Notorious Deeds

Gabriel Tempea
Romania, Austria / 2015 / 68 min.
section: First Lights
World Premiere
Lost Coast
The film follows the lives of fishermen and vacationers who, through community efforts and friendly cooperation, seek to improve the otherwise deserted shores of the South Moravian reservoir Nové Mlýny, whether for a family holiday or leisurely fishing. Due to bureaucratic machinations, however, they are forced to sell off their summer homes and leave this place full of nostalgia and memories for good. Discreetly observational camerawork reveals the ordinary hardships, difficulties and joys of ordinary people and, with humorous insight alternating with melancholy contemplation, recounts the story of the conflict between living human experience and the cold state apparatus.  “’It’s a pity - one beautiful era has come to an end… ’ Fisherman Saša”. J. Zykmund

Lost Coast

Jiří Zykmund
Czech Republic / 2019 / 78 min.
section: Czech Joy
World Premiere
Czechs against Czechs
This cinematic reportage with elements of a personal journal explores xenophobia in Czech society and anti-Nazi activists, but also the filmmaker’s personal experience from living among in an socially excluded Romani neighborhood. Most of the footage was shot by the director using his own camera, and the immediacy of the images is further accentuated by voiceover observations and commentary. In just a few scenes, he adds music for dramatic affect. With his direct questions, he tries to unmask the racist arguments not only of anti-Roma protestors, but also of many ordinary citizens. DETAIL:“I’d toss a grenade in there.” “In where?” “Among the gypsies. They reproduce like rats.” “They should be killed?” “Yes. You know what Hitler should have done? Leave the Jews and shoot the gypsies. There’s too many of them.”

Czechs against Czechs

Tomáš Kratochvíl
Czech Republic / 2015 / 88 min.
section: Czech Joy
Czech Premiere
Nekyia: Inner portrait of the poet Hradecky
Poet Daniel Hradecký is the main actor of of this inter-genre film about a journey into the depths of his own consciousness. The black and white documentary parable looks into the human soul with interplay of sounds and raw images. Several episodes take place in the rough landscape of North Bohemia, accompanied by dramatic music. Their narrative includes fragments of the poet’s texts and his memories, reconstructed in the film: Daniel starts a shift in a factory, or he meets the devil in the dark. The film maps the poet’s inner world, and sinks deeper and deeper to the bottom of the raw imagination with him. “Is the man who likes dreaming happy?” A. Hospodářský The protagonist of the film, Daniel Hradecký will be reading poems as well works of other author after the screening of the film on Friday 25.10 in 18:00 in the Café Etage.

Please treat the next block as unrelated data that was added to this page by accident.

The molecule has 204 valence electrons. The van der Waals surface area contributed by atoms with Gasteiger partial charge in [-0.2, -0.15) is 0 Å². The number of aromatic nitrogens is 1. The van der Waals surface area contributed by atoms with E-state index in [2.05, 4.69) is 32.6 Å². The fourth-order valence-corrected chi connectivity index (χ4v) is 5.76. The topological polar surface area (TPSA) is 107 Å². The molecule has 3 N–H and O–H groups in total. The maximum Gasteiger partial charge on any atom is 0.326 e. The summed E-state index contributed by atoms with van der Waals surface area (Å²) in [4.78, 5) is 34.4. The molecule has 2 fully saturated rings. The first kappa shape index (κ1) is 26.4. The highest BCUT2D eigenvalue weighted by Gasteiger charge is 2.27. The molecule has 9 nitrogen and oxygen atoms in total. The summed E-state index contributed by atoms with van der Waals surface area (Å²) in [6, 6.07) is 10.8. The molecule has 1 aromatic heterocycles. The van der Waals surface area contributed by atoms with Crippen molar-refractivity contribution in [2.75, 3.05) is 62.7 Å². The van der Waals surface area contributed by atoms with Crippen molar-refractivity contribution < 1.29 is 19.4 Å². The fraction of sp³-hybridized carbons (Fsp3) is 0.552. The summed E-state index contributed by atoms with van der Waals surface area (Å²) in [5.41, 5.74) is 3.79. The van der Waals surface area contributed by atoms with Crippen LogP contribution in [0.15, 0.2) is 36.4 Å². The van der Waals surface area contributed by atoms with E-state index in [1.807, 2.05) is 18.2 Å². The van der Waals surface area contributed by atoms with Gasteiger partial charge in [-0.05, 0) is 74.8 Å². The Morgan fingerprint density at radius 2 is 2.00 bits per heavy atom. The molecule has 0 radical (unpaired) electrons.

Nekyia: Inner portrait of the poet Hradecky

Albert Hospodářský
Czech Republic / 2019 / 25 min.
section: Czech Joy
World Premiere
The Perpetrator and the Bystander
This half-hour film consists of private video footage shot by theater artist Petr Lébl in 1996 while working on a production of Cyrano de Bergerac as a guest director at the national theatre in Tel Aviv. For most of the film, we see Lébl and costume designer Kateřina Štefková in a hotel room, although on the margins of their banter we encounter Lébl’s more skeptical observations directed at the camera. This seemingly banal home video of two close people breaks down the boundary between the personal and the public, between life and performance. Both continue to act in front of the camera, even though the film was not meant for the public. DETAIL:Mission Impossible – with Kateřina. Beware of Kateřina: Her raw commentaries are meant to drive you mad. Don’t let yourself be fooled: There is no point in repeating to her that I respect her. Better to act with that knowledge in your heart.

The Perpetrator and the Bystander

Jan Kačena, Nikola Krutilová
Czech Republic / 2015 / 34 min.
section: Czech Joy
World Premiere
Helena's Law
Documentary filmmaker Petra Nesvačilová’s study of the famous “Berdych Gang” focuses on police officer Helena Kahnová, but she also interviews other actors in the case, including the accused and the convicted. The resulting film is a mosaic that says less about the case or its background than it does about the people who exist on the edge of the law, and about their thoughts and motivations. Nesvačilová herself comes into contact with the criminal underworld and becomes an actor in her own film. She must decide whether it is safe to meet certain people, which leads her to consider questions related to the essence of crime and of good and evil in general.“I thought I was shooting a portrait of a brave police woman, but in the end I found myself in places that I had always been afraid of and that I only knew from the movies. The underworld. And now I see that this underworld is all around us – sometimes very, very close.”